A disfiguring parasitic infection, known as leishmaniasis, commonly found in the tropics, has now found a home in Texas and Oklahoma and is spreading in the U.S. Transmitted by tiny sand flies, the parasite, Leishmania mexicana, has also been detected in Maryland, Delaware, New Jersey, and Ohio.
According to a recent report from the Centers for Disease Control and Prevention, researchers discovered the presence of leishmania in 1,222 out of 2,100 skin samples examined. Alarmingly, 86 patients had no travel history, indicating that they acquired the infection within the U.S.
Different strains of leishmania cause varying types of disease. The L mexicana strain found in Texas and Oklahoma causes the mildest form, cutaneous leishmaniasis, which primarily affects the skin and usually requires no treatment. On the other hand, L brasiliensis causes mucocutaneous leishmaniasis, a more severe form encountered in Peru, which has traditionally been treated with an antimonial antibiotic called Pentostam, known for its side effects.
The most severe form of leishmaniasis occurs in the Middle East, Asia, and northern Africa. L donovani species causes kala-azar, a systemic disease that infects multiple organs in the body and can often be fatal.
Special genetic studies conducted in Texas have identified two distinct genotypes of L mexicana. One particular type, labeled as "CCC," was found in 94% of the non-travelers, suggesting the possible presence of the parasite in the region for an extended period.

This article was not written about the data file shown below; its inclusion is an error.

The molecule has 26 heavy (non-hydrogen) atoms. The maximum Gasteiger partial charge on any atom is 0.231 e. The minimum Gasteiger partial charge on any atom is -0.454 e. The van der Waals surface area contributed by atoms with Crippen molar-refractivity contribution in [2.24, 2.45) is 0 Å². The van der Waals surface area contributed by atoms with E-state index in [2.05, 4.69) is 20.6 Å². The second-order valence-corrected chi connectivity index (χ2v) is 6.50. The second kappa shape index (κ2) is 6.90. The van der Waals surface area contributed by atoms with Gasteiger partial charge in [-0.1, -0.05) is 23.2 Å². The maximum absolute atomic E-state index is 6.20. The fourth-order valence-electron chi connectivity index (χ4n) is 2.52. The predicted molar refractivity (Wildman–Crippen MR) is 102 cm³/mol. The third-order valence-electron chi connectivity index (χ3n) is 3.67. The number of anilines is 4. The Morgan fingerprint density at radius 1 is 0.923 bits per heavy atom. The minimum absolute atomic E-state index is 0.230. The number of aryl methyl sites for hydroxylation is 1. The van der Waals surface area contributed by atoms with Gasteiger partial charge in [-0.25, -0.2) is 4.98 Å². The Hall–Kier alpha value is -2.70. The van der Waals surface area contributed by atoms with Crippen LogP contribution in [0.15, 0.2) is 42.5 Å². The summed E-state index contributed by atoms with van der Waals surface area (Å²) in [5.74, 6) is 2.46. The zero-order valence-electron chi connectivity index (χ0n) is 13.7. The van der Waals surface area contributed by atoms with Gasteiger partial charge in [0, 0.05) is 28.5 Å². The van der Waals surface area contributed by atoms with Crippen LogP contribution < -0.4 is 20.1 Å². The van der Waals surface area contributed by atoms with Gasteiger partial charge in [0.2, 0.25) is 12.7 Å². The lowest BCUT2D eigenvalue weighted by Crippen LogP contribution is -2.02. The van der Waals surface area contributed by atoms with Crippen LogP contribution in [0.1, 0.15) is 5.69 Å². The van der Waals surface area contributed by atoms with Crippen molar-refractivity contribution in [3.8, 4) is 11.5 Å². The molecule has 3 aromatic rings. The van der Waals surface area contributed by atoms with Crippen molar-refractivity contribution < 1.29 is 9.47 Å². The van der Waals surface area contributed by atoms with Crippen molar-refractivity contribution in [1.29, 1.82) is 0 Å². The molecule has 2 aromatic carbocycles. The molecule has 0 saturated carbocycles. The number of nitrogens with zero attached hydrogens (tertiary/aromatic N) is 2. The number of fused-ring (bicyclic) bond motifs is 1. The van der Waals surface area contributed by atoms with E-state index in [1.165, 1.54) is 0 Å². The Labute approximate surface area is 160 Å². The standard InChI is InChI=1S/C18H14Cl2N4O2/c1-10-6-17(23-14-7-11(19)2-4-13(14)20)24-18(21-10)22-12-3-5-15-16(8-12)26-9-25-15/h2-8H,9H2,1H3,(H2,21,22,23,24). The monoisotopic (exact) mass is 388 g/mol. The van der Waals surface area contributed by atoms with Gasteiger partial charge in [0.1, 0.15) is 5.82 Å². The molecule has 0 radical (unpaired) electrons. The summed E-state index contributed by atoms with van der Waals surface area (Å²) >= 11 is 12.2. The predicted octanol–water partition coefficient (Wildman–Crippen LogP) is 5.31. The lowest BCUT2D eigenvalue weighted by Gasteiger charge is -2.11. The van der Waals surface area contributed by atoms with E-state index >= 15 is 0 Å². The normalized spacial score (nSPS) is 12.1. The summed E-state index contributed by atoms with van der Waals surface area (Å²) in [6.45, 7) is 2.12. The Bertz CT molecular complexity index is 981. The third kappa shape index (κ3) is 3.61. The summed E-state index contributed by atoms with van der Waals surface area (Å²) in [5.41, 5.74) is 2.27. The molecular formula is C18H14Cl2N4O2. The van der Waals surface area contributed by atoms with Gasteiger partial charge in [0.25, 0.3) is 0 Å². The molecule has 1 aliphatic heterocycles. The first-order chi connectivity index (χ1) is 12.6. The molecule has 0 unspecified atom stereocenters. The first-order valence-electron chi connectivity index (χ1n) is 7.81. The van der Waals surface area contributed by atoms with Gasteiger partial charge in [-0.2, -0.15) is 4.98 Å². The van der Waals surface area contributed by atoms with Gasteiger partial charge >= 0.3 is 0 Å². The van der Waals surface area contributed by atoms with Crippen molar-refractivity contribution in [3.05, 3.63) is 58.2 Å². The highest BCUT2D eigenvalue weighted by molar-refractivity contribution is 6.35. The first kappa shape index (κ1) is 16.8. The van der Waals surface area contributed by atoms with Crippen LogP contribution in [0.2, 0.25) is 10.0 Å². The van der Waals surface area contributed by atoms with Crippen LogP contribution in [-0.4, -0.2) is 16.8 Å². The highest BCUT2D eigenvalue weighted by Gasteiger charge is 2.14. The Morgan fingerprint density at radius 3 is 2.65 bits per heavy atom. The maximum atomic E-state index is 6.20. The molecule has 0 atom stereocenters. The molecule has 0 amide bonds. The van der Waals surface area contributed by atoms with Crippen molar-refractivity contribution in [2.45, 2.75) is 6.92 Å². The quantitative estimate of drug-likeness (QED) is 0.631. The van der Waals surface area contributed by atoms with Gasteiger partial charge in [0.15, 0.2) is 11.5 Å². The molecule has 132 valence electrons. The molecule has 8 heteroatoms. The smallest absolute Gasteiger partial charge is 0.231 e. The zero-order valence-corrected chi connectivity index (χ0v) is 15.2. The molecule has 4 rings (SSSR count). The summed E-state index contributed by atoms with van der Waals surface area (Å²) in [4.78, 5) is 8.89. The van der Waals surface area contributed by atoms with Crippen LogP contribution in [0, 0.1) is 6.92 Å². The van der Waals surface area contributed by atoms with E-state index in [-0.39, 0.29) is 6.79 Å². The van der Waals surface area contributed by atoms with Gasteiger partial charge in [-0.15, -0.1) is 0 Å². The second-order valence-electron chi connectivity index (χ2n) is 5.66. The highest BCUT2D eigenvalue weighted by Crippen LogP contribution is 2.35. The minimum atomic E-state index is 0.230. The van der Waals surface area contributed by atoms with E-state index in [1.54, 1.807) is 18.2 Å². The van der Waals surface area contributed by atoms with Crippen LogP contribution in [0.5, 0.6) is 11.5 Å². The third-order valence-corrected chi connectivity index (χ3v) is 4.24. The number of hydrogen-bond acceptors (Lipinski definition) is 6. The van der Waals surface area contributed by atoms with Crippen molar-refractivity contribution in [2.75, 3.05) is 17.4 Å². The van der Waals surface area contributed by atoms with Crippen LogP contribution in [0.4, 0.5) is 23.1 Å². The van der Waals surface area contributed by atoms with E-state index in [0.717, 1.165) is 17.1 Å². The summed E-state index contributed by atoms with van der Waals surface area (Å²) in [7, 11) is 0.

Leishmaniasis spreads through the bites of sand flies. While wood rats are the normal hosts of sand flies in the U.S., there is debate about whether other wildlife species like armadillos or opossums could also serve as reservoir hosts. Additionally, dogs act as the main reservoir for the more severe visceral form of leishmaniasis. It is of concern that some dogs being imported into the U.S. from Southeast Asia as rescues may pose a potential risk for transmission.
Given the challenges of diagnosing leishmaniasis, it is crucial for physicians to be aware of the infection and consider it in their differential diagnosis, especially when patients present with skin lesions. The microscopic size of the parasites and the need for a specialized stain to identify them make diagnosis difficult. Uniform reporting requirements to the CDC are currently lacking, hindering efforts to track the frequency and spread of the infection. The potential impact of climate change and insecticide resistance on the spread of leishmaniasis also warrants careful monitoring.
As the U.S. faces the threat of this disfiguring parasitic infection, it is essential for healthcare professionals to take comprehensive exposure and travel histories from patients, maintain a high index of suspicion, and recognize that leishmaniasis can occur even in individuals without a history of international travel.